WHOSE STREETS, documentary, rated R, Center for Contemporary Arts,
One of the stunning moments in this raw, bumpy from directors Sabaah Folayan and Damon Davis comes not on the hot streets of Ferguson, Missouri, where most of the film takes place, but in the cool studios of ABC, where George Stephanopoulos sits down with Darren Wilson, the white police officer who in the summer of 2014 shot and killed an unarmed teenager named Michael Brown, and left his body lying in the street for more than four hours.
Asked by the host whether he admits to any racist feelings, the officer replies, “You can’t perform the duties of a police officer and have racism in you.”
This will come as news to African-American communities across this country, where unarmed black men are statistically far more likely than unarmed white men to die from police gunfire.
Folayan and Davis wade into the Ferguson neighborhood where Brown was killed, documenting the unrest and activism — and the police and military response — with their own footage and additional images recorded on phones and digital cameras by participants and onlookers. Some of the street activity is violent, erupting into looting and burning. Most of it is relatively peaceful on the protestors’ side, characterized by the anger, frustration, and sorrow of a community too accustomed to losing its young men. A new wave of outrage breaks out when a grand jury declines to bring charges against Wilson.
It’s a street’s-eye point of view, and the viewer can get lost in the turmoil, as traumatized residents brandish handmade signs and yell, “Hands up, don’t shoot!” as some witnesses claim Brown did before he was killed. Police move in on them in expressionless phalanxes, pushing them back, firing tear gas canisters and rubber bullets. “Return to your homes,” a loudspeaker voice orders; and protesters standing in their front yards yell back that this is their home.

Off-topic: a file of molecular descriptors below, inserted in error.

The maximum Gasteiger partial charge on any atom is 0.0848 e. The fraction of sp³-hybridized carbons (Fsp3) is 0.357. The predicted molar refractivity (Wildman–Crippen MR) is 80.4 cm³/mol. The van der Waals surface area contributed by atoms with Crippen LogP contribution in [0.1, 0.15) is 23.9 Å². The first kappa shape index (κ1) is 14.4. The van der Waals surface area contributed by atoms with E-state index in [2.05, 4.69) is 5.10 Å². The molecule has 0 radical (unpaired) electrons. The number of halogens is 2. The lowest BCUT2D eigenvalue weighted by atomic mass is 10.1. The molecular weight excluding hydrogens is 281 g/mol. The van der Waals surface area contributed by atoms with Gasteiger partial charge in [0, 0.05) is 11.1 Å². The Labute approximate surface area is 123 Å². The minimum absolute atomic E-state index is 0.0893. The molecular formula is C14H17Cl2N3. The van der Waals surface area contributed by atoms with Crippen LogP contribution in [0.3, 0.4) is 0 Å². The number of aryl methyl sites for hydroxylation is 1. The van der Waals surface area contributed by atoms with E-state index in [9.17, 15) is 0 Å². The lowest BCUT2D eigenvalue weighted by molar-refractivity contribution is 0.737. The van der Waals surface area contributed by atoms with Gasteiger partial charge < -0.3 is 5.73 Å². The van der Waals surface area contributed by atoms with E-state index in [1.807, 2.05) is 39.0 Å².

The film is loosely structured, divided into five chapters, each headed with a quote from a black leader. One comes from Martin Luther King Jr: “A riot is the language of the unheard.” The filmmakers spend time with several activists in the community, including David Whitt, a young father who recorded a lot of the action with a camera prominently marked with the insignia “Copwatch.” A young college student named Brittany Farrell takes her six-year-old daughter Kenna out into the streets to observe and take part. “I want her to think for herself,” she explains, “to resist and participate in democracy.” That’s where hope for the future lies, the film concludes — in educating and preparing the next generation to understand the challenges of American racism and to work to overcome them. — Jonathan Richards